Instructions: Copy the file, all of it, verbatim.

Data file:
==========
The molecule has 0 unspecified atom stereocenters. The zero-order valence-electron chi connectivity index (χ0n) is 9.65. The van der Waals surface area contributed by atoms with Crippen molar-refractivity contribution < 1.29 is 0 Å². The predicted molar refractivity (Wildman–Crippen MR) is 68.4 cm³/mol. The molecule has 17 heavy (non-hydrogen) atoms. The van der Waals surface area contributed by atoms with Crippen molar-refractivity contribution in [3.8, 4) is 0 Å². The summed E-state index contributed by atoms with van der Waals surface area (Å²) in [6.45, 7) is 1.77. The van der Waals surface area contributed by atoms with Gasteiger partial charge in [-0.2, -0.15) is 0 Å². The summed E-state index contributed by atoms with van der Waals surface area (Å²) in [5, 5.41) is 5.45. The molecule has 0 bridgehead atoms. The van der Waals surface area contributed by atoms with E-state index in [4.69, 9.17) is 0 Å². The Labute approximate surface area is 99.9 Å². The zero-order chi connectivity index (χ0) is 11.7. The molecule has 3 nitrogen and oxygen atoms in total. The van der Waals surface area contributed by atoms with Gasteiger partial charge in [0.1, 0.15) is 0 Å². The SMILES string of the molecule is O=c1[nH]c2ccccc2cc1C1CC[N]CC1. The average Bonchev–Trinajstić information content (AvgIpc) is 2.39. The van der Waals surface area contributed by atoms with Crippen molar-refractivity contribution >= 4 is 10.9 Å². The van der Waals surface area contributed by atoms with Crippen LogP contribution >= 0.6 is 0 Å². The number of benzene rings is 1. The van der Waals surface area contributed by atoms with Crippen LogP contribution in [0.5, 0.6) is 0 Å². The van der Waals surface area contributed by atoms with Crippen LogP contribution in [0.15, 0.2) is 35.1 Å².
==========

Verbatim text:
The molecule has 0 unspecified atom stereocenters. The zero-order valence-electron chi connectivity index (χ0n) is 9.65. The van der Waals surface area contributed by atoms with Crippen molar-refractivity contribution < 1.29 is 0 Å². The predicted molar refractivity (Wildman–Crippen MR) is 68.4 cm³/mol. The molecule has 17 heavy (non-hydrogen) atoms. The van der Waals surface area contributed by atoms with Crippen molar-refractivity contribution in [3.8, 4) is 0 Å². The summed E-state index contributed by atoms with van der Waals surface area (Å²) in [6.45, 7) is 1.77. The van der Waals surface area contributed by atoms with Gasteiger partial charge in [-0.2, -0.15) is 0 Å². The summed E-state index contributed by atoms with van der Waals surface area (Å²) in [5, 5.41) is 5.45. The molecule has 0 bridgehead atoms. The van der Waals surface area contributed by atoms with E-state index in [4.69, 9.17) is 0 Å². The Labute approximate surface area is 99.9 Å². The zero-order chi connectivity index (χ0) is 11.7. The molecule has 3 nitrogen and oxygen atoms in total. The van der Waals surface area contributed by atoms with Gasteiger partial charge in [0.1, 0.15) is 0 Å². The SMILES string of the molecule is O=c1[nH]c2ccccc2cc1C1CC[N]CC1. The average Bonchev–Trinajstić information content (AvgIpc) is 2.39. The van der Waals surface area contributed by atoms with Crippen molar-refractivity contribution >= 4 is 10.9 Å². The van der Waals surface area contributed by atoms with Crippen LogP contribution >= 0.6 is 0 Å². The number of benzene rings is 1. The van der Waals surface area contributed by atoms with Crippen LogP contribution in [0.5, 0.6) is 0 Å². The van der Waals surface area contributed by atoms with Crippen LogP contribution in [0.15, 0.2) is 35.1 Å².